Brian Collins:

Okay. Well, I moved here with my family in 1990 and I went to Paulding Middle School. Immediately fell in love with Arroyo Grande, Pismo Beach, the whole Central Coast. Just really loved the vibe here and the great community, of course. And I guess cooking started with the very first job I got as a teenager. And I worked down at the Splash Cafe in Pismo Beach and that was kind of my first restaurant job as well.

Ashlea Boyer:

Awesome.

Brian Collins:

I was 15 back then. And then I guess… Both my parents worked so sometimes when you’d get home from school it’s like, “All right, if you’re hungry you got to make it.” So that got me into the kitchen, too. Had family that cooked a lot. My mom, my grandmother… or both my grandmothers really good cooks. And so that kind of nudged me in that direction as well. And I think I was about 18 or so and I really wanted to go to culinary school and learn. Get some classic, proper training and work in a big city restaurant and go that route.

Ashlea Boyer:

Awesome.

Brian Collins:

Yeah.

Jordan Hamm:

That is so neat. So then you went to the Bay Area and you were able to train with Alice Waters, which was so amazing, as an intern and then she hired you full time.

Brian Collins:

Yes.

Jordan Hamm:

Can you just tell us about that experience and what you learned and all the takeaways that you brought here to your restaurant?

Brian Collins:

Yeah, absolutely. An incredible experience from the beginning to the end. Started off as an intern and literally knocked on the back door of the kitchen and just spoke with the chef to see if I can get my foot in the door. And I was lucky there was one more internship for the whole year so I filled that. And I even volunteered a little bit of time while I was going to culinary school, one week in the kitchen. After that, it was just such an invaluable training experience because they make the food just like we do at Ember. Everything is from scratch and everything’s from a farm and it’s a hundred percent raw ingredients. So there’s no buying in the tomato sauce or anything like that, you make every single thing and it’s really exciting. And they cook with the seasons.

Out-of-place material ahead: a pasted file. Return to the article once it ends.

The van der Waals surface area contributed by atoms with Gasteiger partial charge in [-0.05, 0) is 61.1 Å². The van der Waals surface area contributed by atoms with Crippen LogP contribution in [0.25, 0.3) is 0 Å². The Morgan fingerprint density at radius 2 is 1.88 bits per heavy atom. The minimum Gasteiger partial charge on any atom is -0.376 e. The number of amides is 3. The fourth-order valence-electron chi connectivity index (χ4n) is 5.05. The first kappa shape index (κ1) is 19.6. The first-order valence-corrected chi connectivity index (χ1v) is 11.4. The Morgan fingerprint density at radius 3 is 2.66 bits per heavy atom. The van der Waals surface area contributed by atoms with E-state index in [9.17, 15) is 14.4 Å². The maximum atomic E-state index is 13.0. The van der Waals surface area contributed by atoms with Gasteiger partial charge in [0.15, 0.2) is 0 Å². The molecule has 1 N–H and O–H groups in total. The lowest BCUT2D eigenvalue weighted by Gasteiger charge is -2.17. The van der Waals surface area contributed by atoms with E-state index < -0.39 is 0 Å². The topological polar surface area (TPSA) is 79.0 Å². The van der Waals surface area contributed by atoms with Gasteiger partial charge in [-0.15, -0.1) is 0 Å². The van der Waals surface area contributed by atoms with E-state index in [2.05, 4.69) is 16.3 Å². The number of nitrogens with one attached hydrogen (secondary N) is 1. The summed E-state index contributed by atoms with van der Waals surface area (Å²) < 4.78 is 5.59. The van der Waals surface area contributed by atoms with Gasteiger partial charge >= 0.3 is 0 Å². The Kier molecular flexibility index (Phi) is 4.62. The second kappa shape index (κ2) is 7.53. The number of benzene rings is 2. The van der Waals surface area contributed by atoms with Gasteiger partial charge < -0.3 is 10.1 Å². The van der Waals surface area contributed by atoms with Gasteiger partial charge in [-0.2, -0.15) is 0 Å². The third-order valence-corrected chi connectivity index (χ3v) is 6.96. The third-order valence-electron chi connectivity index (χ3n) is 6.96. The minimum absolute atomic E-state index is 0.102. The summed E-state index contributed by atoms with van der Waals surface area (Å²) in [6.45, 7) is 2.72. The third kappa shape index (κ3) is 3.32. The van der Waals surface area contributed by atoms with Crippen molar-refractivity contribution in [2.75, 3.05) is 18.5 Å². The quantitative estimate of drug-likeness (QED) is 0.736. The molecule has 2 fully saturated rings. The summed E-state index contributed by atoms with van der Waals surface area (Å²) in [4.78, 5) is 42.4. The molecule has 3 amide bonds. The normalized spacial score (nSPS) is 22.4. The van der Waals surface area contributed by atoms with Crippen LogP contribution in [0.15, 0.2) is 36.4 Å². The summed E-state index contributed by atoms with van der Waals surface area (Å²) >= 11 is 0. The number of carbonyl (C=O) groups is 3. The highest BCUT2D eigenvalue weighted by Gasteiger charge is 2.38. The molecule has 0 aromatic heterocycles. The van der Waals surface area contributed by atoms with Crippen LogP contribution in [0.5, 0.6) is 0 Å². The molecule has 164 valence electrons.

Brian Collins:

So every vegetable has… There’s baby vegetables and they grow up and you cook them all differently. I think that the experience cooking and to be able to build a wide foundation of knowledge was really important for me, being a young cook in my first job out of culinary school. Couldn’t ask for a better place to work.

Brian Collins:

So cooking. Definitely taught me a lot about cooking. It also taught me a lot about the importance of a really good staff and team. Teamwork, for sure. Not only in the kitchen, but in the front of the house. And that was the first restaurant I’d worked at where everybody got along. There’s a classic thing in restaurants where it’s like the kitchen versus the waiters for some reason. They broke all that down and it was one team and I think that that is so important.

Ashlea Boyer:

Yeah.

Brian Collins:

And I can go on and on and on, there’s a bunch of things. I love the restaurant.

Ashlea Boyer:

Well, that’s one thing I noticed when I’m at Ember is how much care the waitstaff has in describing the food and how much they can speak to it. How many restaurants you go to and you ask the slightest little question and they have no clue. And that isn’t as much to do with them as maybe no one bothering to give them the details. So it’s really one of my favorite parts of the experience there.

Brian Collins: